kind of illumination used in printing. The printing light is
    important because of something called Callier effect. This
    is the effect on effective density caused by the relative
    diffusion or specularity of the light source. Because most
    B&W films have an image made up of descrete silver
    particals, which can scatter light, there is a fairly large
    Callier effect. Between a completely diffuse light source,
    like a color head or a cold light head, and the usual partly
    condensing head, the contrast difference is about one paper
    grade, the condenser head having the greater contrast. Note
    that Callier effect has no effect on the one reproduction
    scale other than overall contrast which can be completely
    compensated for by either a change in development time of
    the negative or choice of paper contrast. The method of
    compensation is a matter of convenience.
    Because color films, and here I include chromogenic B&W
    film, the image is made up of semi-transparent dye, there is
    very little Callier effect so the printing light makes
    little or no difference in effective contrast. While there
    is some choice in contrast of color printing materials it is
    much less than for B&W. This is because the eye is much more
    sensitive to variations in the contrast of color. If color
    is too low or too hight in contrast the effect is quite
    obvious. So, the contrast of color recording and printing
    materials is much more highly standardized than for B&W. In
    addition to this the three recording layers (some films have
    many more) for the three basic colors must have
    characteristics which match very closely if the color is to
    track for all brightnesses. Anothere way of putting this is
    that the neutrality of a gray scale must be constant. For
    this reason also there are strict limits on the contrast
    range of color materials.
    Color negative materials, which are intended to printed
    to make postives, have relatively low contrast and can be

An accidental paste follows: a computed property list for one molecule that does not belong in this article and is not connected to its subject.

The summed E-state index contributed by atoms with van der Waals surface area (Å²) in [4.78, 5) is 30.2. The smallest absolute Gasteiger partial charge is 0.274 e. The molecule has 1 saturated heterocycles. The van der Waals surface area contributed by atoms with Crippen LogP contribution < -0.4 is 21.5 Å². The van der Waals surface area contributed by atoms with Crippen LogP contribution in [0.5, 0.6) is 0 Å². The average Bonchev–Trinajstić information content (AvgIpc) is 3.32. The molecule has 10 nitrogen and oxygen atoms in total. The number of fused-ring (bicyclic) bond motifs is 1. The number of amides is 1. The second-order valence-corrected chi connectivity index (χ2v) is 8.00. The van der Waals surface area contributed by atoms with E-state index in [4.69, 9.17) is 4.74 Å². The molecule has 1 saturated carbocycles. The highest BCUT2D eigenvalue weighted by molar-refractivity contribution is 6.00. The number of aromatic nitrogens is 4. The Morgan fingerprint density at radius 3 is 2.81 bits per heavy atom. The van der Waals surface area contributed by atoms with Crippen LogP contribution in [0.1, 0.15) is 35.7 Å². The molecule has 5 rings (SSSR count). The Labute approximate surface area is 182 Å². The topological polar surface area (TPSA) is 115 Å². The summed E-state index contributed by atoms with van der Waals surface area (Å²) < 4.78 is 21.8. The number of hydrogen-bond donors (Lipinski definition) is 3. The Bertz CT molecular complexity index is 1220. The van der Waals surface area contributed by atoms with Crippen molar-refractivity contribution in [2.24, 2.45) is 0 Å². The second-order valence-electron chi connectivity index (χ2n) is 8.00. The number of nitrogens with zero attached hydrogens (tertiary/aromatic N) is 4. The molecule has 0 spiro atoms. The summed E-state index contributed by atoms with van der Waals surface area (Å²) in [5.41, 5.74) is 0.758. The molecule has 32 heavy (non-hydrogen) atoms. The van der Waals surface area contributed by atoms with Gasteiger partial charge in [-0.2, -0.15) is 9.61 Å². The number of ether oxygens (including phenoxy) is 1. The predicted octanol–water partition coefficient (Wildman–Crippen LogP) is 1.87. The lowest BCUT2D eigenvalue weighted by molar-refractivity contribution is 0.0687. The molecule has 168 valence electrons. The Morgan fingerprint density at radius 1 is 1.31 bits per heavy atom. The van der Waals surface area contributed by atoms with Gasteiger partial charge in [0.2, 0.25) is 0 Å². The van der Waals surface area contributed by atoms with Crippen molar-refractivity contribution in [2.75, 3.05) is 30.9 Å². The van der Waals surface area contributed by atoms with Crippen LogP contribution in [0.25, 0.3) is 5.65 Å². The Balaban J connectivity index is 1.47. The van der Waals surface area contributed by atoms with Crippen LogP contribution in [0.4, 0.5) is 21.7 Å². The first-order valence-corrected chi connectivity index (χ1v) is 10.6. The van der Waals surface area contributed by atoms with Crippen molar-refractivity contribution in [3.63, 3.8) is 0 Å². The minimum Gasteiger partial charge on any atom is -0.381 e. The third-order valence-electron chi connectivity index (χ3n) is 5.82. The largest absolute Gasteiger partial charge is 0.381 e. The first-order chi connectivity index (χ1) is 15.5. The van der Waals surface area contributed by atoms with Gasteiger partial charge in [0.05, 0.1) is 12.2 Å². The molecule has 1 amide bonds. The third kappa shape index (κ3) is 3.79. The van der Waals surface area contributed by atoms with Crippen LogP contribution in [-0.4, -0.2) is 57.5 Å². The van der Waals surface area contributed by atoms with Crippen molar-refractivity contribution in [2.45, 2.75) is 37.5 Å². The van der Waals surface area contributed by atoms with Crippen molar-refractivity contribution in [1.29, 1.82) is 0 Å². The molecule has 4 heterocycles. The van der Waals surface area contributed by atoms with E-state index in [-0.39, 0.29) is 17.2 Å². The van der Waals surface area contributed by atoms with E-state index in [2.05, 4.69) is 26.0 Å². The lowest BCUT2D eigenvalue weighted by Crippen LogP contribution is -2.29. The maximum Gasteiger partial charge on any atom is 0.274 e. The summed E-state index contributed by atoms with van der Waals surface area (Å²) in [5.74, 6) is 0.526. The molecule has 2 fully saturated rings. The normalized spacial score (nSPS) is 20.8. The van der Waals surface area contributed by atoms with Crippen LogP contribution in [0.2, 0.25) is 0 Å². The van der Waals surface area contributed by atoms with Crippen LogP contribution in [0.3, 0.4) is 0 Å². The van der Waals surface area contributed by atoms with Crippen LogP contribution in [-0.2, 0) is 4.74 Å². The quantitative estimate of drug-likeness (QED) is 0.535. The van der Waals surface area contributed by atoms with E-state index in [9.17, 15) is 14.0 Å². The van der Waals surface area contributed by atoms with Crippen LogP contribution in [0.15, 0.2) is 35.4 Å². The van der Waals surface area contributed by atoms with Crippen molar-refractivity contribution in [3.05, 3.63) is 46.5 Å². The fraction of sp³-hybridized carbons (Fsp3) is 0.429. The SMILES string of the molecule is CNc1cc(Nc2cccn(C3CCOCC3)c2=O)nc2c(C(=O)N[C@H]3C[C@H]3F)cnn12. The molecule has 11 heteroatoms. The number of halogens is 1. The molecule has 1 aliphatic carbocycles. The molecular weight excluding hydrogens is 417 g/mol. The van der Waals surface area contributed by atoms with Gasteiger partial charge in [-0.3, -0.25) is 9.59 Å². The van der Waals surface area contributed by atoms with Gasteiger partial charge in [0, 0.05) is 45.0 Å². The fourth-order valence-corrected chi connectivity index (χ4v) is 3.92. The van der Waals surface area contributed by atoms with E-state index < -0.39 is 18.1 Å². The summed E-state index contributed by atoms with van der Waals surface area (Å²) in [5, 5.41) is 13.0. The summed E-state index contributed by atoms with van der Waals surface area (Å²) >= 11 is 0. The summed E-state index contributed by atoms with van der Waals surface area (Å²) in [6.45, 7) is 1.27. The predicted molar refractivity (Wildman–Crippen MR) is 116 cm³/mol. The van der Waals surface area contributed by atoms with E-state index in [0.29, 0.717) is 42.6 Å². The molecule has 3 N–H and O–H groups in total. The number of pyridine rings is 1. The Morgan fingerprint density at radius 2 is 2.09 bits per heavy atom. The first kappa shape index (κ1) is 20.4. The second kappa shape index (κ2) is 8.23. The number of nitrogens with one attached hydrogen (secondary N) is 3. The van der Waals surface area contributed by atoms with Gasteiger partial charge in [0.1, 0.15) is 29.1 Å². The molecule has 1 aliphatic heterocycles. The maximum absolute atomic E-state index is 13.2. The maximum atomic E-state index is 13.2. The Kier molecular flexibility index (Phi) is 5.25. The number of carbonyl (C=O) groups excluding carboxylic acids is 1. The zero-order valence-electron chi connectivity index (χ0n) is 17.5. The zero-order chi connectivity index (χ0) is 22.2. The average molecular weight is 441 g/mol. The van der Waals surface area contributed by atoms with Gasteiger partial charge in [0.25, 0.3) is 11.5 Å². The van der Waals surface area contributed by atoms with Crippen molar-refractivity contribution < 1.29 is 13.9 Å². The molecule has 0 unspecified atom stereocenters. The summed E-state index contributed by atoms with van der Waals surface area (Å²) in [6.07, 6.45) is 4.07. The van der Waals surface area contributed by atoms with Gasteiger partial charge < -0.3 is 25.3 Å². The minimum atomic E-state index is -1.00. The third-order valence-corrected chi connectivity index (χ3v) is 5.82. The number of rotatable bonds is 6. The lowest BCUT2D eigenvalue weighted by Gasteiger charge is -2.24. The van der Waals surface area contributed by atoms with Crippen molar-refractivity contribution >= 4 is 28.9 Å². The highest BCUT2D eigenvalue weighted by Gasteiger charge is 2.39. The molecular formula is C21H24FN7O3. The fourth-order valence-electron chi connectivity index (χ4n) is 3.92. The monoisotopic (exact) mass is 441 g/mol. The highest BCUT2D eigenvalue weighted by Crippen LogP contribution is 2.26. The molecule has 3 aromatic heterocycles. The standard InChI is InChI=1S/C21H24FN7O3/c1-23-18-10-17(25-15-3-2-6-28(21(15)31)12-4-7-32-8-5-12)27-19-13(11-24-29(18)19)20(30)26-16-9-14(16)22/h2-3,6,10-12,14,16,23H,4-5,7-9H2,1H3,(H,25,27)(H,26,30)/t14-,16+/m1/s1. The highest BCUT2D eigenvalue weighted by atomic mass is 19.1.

controlled to some extent in processing, as long at the gray
    scale tracking mentioned above remains acceptable. Color
    positive materials are generally meant for direct viewing
    and are much higher in contrast, generally slightly more
    than 1 to compensate for flare. There ARE some transparency
    materials intended for duplication or other printing which
    are lower in contrast bu they are rarely encountered by
    amateur photographers.
    Some color materials intended for direct reversal
    printing from positive transparencies offer a lower contrast
    grade for use when the usual grade is too contrasty. This
    was sometimes the case with Cibachrome/Ilfochrome. Another
    method of reducing contrast is masking, the use of a very
    low contrast negative image overlying the postive image to
    reduce the contrast.
    I think I am getting deeper into this than you want to
    go.
    You can find some elementary material on sensitometry,
    the name for the study of tone reproduction from film, on
    the Kodak site. Search for H-740. If you can't find it
    write me privately and I will send it to you.
     
    Richard Knoppow, Feb 22, 2008
    #4
  5. On the risk of beeing pushing I must still insist on the relationship
    between neg contrast and paper contrast.
    As we agree that both must balance to about 1 and color negative film
    is normally developd to about 0,6, the paper should show gamma of 1,7.
    But almost all color printing papers have gamma values far in excess
    of 2. So how does the steeply raised contrast of the print fit into